UW Today

Joshua Smith


February 23, 2016

UW engineers achieve Wi-Fi at 10,000 times lower power

UW computer scientists and electrical engineers have generated "passive" Wi-Fi transmissions using 10,000 times less power.

With “Passive Wi-Fi,” UW computer scientists and electrical engineers have generated Wi-Fi transmissions using 10,000 times less power than conventional methods. The system can transmit Wi-Fi signals at rates up to 11 megabits per second — lower than maximum Wi-Fi speeds but 11 times faster than Bluetooth — that can be decoded on any of the billions of devices with Wi-Fi connectivity.


October 10, 2014

Engineering lecture series focuses on technologies for the heart

2014 flyer image

The University of Washington’s College of Engineering 2014 fall lecture series will feature faculty researchers in engineering and medicine who are improving cardiac medical care with new technologies.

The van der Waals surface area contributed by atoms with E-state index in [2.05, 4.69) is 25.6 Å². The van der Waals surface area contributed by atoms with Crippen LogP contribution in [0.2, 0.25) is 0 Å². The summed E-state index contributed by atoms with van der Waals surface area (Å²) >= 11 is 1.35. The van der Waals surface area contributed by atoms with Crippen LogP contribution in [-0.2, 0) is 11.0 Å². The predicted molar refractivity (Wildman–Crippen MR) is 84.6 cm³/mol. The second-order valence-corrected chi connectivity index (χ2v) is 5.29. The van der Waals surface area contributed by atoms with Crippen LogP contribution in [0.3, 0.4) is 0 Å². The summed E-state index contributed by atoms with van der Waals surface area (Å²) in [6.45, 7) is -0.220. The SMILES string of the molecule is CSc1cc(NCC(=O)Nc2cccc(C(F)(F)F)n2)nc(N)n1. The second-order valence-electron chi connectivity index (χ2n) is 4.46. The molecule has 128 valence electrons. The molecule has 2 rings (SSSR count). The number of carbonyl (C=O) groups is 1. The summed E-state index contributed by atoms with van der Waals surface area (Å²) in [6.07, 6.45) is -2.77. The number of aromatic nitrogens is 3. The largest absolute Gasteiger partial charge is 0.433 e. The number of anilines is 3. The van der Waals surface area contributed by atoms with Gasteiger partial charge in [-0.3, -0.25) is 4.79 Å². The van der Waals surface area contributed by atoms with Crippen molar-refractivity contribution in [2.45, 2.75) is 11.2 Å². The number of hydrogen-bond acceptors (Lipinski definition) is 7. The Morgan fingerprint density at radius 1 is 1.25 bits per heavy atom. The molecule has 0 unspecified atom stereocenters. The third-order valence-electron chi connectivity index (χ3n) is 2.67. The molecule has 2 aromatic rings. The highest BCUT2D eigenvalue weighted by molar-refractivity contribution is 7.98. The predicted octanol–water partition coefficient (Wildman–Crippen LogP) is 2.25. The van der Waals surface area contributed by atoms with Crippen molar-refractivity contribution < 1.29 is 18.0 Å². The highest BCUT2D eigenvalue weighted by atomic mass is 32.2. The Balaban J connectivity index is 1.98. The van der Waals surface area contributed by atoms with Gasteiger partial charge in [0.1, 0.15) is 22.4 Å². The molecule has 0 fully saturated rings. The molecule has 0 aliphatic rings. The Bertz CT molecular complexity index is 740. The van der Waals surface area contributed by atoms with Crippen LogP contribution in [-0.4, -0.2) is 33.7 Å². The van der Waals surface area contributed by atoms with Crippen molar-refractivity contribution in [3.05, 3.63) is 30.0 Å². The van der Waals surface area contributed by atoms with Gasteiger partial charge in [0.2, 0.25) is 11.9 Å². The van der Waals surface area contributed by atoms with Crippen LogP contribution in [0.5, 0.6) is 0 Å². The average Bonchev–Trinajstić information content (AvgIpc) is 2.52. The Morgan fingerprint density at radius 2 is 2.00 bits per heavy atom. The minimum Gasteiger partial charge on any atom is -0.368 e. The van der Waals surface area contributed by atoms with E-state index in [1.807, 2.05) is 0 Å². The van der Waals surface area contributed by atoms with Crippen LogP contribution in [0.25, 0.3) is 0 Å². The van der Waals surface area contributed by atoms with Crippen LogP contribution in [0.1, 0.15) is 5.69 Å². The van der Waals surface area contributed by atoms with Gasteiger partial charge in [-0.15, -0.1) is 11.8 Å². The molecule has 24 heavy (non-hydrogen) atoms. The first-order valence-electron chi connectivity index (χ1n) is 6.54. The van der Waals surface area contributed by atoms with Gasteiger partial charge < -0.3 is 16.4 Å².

September 3, 2014

Changing temperature powers sensors in hard-to-reach places

The power harvester could be placed outside and runs off of temperature changes in the natural world.

University of Washington researchers have taken inspiration from a centuries-old clock design and created a power harvester that uses natural fluctuations in temperature and pressure as its power source.


August 4, 2014

No-power Wi-Fi connectivity could fuel Internet of Things reality

A diagram of how the technology works.

University of Washington engineers have designed a new communication system that uses radio frequency signals as a power source and reuses existing Wi-Fi infrastructure to provide Internet connectivity to battery-free devices.


August 13, 2013

Wireless devices go battery-free with new communication technique

Two devices communicate without using battery power.

University of Washington engineers have created a new wireless communication system that allows devices to interact with each other without relying on batteries or wires for power.